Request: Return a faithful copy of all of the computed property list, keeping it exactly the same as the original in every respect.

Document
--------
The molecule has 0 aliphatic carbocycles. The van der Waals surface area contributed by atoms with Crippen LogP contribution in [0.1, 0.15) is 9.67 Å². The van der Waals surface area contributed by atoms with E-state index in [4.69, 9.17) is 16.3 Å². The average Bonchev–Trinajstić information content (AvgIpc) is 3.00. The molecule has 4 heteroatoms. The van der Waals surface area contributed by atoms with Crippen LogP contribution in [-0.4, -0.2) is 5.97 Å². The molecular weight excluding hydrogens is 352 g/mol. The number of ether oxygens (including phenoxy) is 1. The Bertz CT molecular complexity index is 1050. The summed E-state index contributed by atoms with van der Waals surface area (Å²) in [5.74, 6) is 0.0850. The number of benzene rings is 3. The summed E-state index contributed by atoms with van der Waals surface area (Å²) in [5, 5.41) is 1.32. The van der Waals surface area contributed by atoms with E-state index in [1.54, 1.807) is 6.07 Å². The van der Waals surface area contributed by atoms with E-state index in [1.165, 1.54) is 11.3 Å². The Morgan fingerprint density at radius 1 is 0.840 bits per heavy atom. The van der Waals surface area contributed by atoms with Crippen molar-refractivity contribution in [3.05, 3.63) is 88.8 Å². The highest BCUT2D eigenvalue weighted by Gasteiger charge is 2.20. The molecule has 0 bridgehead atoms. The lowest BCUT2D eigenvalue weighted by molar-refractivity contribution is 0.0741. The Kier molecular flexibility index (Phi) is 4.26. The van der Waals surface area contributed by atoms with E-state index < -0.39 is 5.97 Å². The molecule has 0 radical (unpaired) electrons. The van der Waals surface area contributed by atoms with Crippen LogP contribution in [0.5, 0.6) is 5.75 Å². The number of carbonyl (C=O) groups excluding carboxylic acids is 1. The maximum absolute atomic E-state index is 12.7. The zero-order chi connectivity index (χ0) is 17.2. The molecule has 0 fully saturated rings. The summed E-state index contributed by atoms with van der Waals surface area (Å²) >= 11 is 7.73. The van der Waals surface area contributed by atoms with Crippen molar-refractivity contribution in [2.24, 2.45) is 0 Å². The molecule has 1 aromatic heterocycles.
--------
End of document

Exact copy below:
The molecule has 0 aliphatic carbocycles. The van der Waals surface area contributed by atoms with Crippen LogP contribution in [0.1, 0.15) is 9.67 Å². The van der Waals surface area contributed by atoms with E-state index in [4.69, 9.17) is 16.3 Å². The average Bonchev–Trinajstić information content (AvgIpc) is 3.00. The molecule has 4 heteroatoms. The van der Waals surface area contributed by atoms with Crippen LogP contribution in [-0.4, -0.2) is 5.97 Å². The molecular weight excluding hydrogens is 352 g/mol. The number of ether oxygens (including phenoxy) is 1. The Bertz CT molecular complexity index is 1050. The summed E-state index contributed by atoms with van der Waals surface area (Å²) in [5.74, 6) is 0.0850. The number of benzene rings is 3. The summed E-state index contributed by atoms with van der Waals surface area (Å²) in [5, 5.41) is 1.32. The van der Waals surface area contributed by atoms with E-state index in [1.54, 1.807) is 6.07 Å². The van der Waals surface area contributed by atoms with E-state index in [1.165, 1.54) is 11.3 Å². The Morgan fingerprint density at radius 1 is 0.840 bits per heavy atom. The van der Waals surface area contributed by atoms with Crippen molar-refractivity contribution in [3.05, 3.63) is 88.8 Å². The highest BCUT2D eigenvalue weighted by Gasteiger charge is 2.20. The molecule has 0 bridgehead atoms. The lowest BCUT2D eigenvalue weighted by molar-refractivity contribution is 0.0741. The Kier molecular flexibility index (Phi) is 4.26. The van der Waals surface area contributed by atoms with E-state index < -0.39 is 5.97 Å². The molecule has 0 radical (unpaired) electrons. The van der Waals surface area contributed by atoms with Crippen LogP contribution in [0.5, 0.6) is 5.75 Å². The number of carbonyl (C=O) groups excluding carboxylic acids is 1. The maximum absolute atomic E-state index is 12.7. The zero-order chi connectivity index (χ0) is 17.2. The molecule has 0 fully saturated rings. The summed E-state index contributed by atoms with van der Waals surface area (Å²) >= 11 is 7.73. The van der Waals surface area contributed by atoms with Crippen molar-refractivity contribution in [2.24, 2.45) is 0 Å². The molecule has 1 aromatic heterocycles.